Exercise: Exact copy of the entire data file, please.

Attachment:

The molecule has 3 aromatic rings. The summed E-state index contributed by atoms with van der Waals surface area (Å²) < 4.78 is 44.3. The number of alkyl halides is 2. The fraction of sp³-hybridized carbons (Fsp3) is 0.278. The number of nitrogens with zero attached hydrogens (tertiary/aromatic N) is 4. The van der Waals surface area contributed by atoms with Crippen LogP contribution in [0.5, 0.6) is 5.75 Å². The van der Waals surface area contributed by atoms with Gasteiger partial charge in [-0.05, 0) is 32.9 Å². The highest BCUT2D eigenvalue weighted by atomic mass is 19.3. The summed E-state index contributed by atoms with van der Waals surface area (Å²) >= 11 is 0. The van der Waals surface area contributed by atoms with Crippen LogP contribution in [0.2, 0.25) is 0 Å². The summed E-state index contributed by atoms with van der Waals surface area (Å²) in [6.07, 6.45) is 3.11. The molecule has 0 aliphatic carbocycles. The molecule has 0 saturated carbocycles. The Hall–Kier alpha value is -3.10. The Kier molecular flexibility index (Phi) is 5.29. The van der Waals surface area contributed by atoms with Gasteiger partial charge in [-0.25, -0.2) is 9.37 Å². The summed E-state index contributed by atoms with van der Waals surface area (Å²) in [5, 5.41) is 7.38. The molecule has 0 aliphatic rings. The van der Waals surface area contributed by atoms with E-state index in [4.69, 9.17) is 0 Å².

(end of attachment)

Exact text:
The molecule has 3 aromatic rings. The summed E-state index contributed by atoms with van der Waals surface area (Å²) < 4.78 is 44.3. The number of alkyl halides is 2. The fraction of sp³-hybridized carbons (Fsp3) is 0.278. The number of nitrogens with zero attached hydrogens (tertiary/aromatic N) is 4. The van der Waals surface area contributed by atoms with Crippen LogP contribution in [0.5, 0.6) is 5.75 Å². The van der Waals surface area contributed by atoms with Gasteiger partial charge in [-0.05, 0) is 32.9 Å². The highest BCUT2D eigenvalue weighted by atomic mass is 19.3. The summed E-state index contributed by atoms with van der Waals surface area (Å²) >= 11 is 0. The van der Waals surface area contributed by atoms with Crippen LogP contribution in [0.2, 0.25) is 0 Å². The summed E-state index contributed by atoms with van der Waals surface area (Å²) in [6.07, 6.45) is 3.11. The molecule has 0 aliphatic carbocycles. The molecule has 0 saturated carbocycles. The Hall–Kier alpha value is -3.10. The Kier molecular flexibility index (Phi) is 5.29. The van der Waals surface area contributed by atoms with Gasteiger partial charge in [-0.25, -0.2) is 9.37 Å². The summed E-state index contributed by atoms with van der Waals surface area (Å²) in [5, 5.41) is 7.38. The molecule has 0 aliphatic rings. The van der Waals surface area contributed by atoms with E-state index in [4.69, 9.17) is 0 Å².